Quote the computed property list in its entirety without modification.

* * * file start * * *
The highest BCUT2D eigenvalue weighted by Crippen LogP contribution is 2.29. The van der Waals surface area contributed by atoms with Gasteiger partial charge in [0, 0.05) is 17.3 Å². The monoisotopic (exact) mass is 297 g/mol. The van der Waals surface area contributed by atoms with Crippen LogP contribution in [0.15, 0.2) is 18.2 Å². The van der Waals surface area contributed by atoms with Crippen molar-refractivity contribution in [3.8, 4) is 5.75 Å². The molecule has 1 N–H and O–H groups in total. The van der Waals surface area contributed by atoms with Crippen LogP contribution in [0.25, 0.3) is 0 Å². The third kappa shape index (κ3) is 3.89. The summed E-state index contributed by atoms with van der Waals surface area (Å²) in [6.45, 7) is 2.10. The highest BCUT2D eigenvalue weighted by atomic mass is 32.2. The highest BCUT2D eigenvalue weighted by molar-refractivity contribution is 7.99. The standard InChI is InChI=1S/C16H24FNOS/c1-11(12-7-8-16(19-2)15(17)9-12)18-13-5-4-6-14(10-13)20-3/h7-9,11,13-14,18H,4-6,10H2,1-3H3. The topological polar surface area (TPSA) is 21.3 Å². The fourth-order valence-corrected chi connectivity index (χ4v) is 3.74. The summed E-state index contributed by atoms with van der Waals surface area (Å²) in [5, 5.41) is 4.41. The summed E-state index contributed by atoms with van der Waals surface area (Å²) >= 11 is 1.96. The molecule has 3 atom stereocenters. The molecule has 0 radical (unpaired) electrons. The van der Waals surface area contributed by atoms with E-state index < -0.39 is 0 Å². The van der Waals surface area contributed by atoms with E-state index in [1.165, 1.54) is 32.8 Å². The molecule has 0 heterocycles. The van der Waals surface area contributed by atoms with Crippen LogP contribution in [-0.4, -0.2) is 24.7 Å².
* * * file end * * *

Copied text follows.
The highest BCUT2D eigenvalue weighted by Crippen LogP contribution is 2.29. The van der Waals surface area contributed by atoms with Gasteiger partial charge in [0, 0.05) is 17.3 Å². The monoisotopic (exact) mass is 297 g/mol. The van der Waals surface area contributed by atoms with Crippen LogP contribution in [0.15, 0.2) is 18.2 Å². The van der Waals surface area contributed by atoms with Crippen molar-refractivity contribution in [3.8, 4) is 5.75 Å². The molecule has 1 N–H and O–H groups in total. The van der Waals surface area contributed by atoms with Crippen LogP contribution in [0.25, 0.3) is 0 Å². The third kappa shape index (κ3) is 3.89. The summed E-state index contributed by atoms with van der Waals surface area (Å²) in [6.45, 7) is 2.10. The highest BCUT2D eigenvalue weighted by atomic mass is 32.2. The highest BCUT2D eigenvalue weighted by molar-refractivity contribution is 7.99. The standard InChI is InChI=1S/C16H24FNOS/c1-11(12-7-8-16(19-2)15(17)9-12)18-13-5-4-6-14(10-13)20-3/h7-9,11,13-14,18H,4-6,10H2,1-3H3. The topological polar surface area (TPSA) is 21.3 Å². The fourth-order valence-corrected chi connectivity index (χ4v) is 3.74. The summed E-state index contributed by atoms with van der Waals surface area (Å²) in [5, 5.41) is 4.41. The summed E-state index contributed by atoms with van der Waals surface area (Å²) >= 11 is 1.96. The molecule has 3 atom stereocenters. The molecule has 0 radical (unpaired) electrons. The van der Waals surface area contributed by atoms with E-state index < -0.39 is 0 Å². The van der Waals surface area contributed by atoms with E-state index in [1.165, 1.54) is 32.8 Å². The molecule has 0 heterocycles. The van der Waals surface area contributed by atoms with Crippen LogP contribution in [-0.4, -0.2) is 24.7 Å².